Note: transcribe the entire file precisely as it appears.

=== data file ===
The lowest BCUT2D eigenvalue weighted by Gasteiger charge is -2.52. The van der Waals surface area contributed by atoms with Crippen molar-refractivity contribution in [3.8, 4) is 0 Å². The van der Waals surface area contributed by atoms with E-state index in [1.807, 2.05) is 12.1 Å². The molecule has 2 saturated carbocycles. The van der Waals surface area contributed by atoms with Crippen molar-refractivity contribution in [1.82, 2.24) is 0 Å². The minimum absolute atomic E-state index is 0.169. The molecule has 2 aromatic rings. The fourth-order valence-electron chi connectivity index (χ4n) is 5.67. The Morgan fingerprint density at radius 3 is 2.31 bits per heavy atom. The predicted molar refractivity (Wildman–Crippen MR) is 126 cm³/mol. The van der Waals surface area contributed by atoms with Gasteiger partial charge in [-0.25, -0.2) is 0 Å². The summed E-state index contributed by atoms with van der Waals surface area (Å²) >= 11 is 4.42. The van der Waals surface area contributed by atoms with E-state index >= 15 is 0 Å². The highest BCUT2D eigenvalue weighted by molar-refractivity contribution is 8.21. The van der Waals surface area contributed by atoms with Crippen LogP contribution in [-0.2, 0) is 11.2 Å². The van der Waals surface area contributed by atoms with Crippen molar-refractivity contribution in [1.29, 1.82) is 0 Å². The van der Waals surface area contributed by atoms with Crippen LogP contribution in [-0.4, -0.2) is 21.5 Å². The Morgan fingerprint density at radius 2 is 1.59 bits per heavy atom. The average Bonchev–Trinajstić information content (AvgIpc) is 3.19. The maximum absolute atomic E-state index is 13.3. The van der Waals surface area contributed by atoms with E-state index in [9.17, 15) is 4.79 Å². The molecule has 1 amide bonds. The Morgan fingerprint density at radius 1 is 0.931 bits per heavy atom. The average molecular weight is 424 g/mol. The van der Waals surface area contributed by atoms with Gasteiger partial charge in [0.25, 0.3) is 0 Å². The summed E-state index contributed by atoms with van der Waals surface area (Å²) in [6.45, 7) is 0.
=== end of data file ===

The lowest BCUT2D eigenvalue weighted by Gasteiger charge is -2.52. The van der Waals surface area contributed by atoms with Crippen molar-refractivity contribution in [3.8, 4) is 0 Å². The van der Waals surface area contributed by atoms with E-state index in [1.807, 2.05) is 12.1 Å². The molecule has 2 saturated carbocycles. The van der Waals surface area contributed by atoms with Crippen molar-refractivity contribution in [1.82, 2.24) is 0 Å². The minimum absolute atomic E-state index is 0.169. The molecule has 2 aromatic rings. The fourth-order valence-electron chi connectivity index (χ4n) is 5.67. The Morgan fingerprint density at radius 3 is 2.31 bits per heavy atom. The predicted molar refractivity (Wildman–Crippen MR) is 126 cm³/mol. The van der Waals surface area contributed by atoms with Gasteiger partial charge in [-0.25, -0.2) is 0 Å². The summed E-state index contributed by atoms with van der Waals surface area (Å²) >= 11 is 4.42. The van der Waals surface area contributed by atoms with E-state index >= 15 is 0 Å². The highest BCUT2D eigenvalue weighted by molar-refractivity contribution is 8.21. The van der Waals surface area contributed by atoms with Crippen LogP contribution in [-0.2, 0) is 11.2 Å². The van der Waals surface area contributed by atoms with Crippen molar-refractivity contribution in [1.29, 1.82) is 0 Å². The van der Waals surface area contributed by atoms with Crippen LogP contribution in [-0.4, -0.2) is 21.5 Å². The Morgan fingerprint density at radius 2 is 1.59 bits per heavy atom. The average Bonchev–Trinajstić information content (AvgIpc) is 3.19. The maximum absolute atomic E-state index is 13.3. The van der Waals surface area contributed by atoms with E-state index in [9.17, 15) is 4.79 Å². The molecule has 1 amide bonds. The Morgan fingerprint density at radius 1 is 0.931 bits per heavy atom. The average molecular weight is 424 g/mol. The van der Waals surface area contributed by atoms with Gasteiger partial charge in [0.25, 0.3) is 0 Å². The summed E-state index contributed by atoms with van der Waals surface area (Å²) in [6.45, 7) is 0.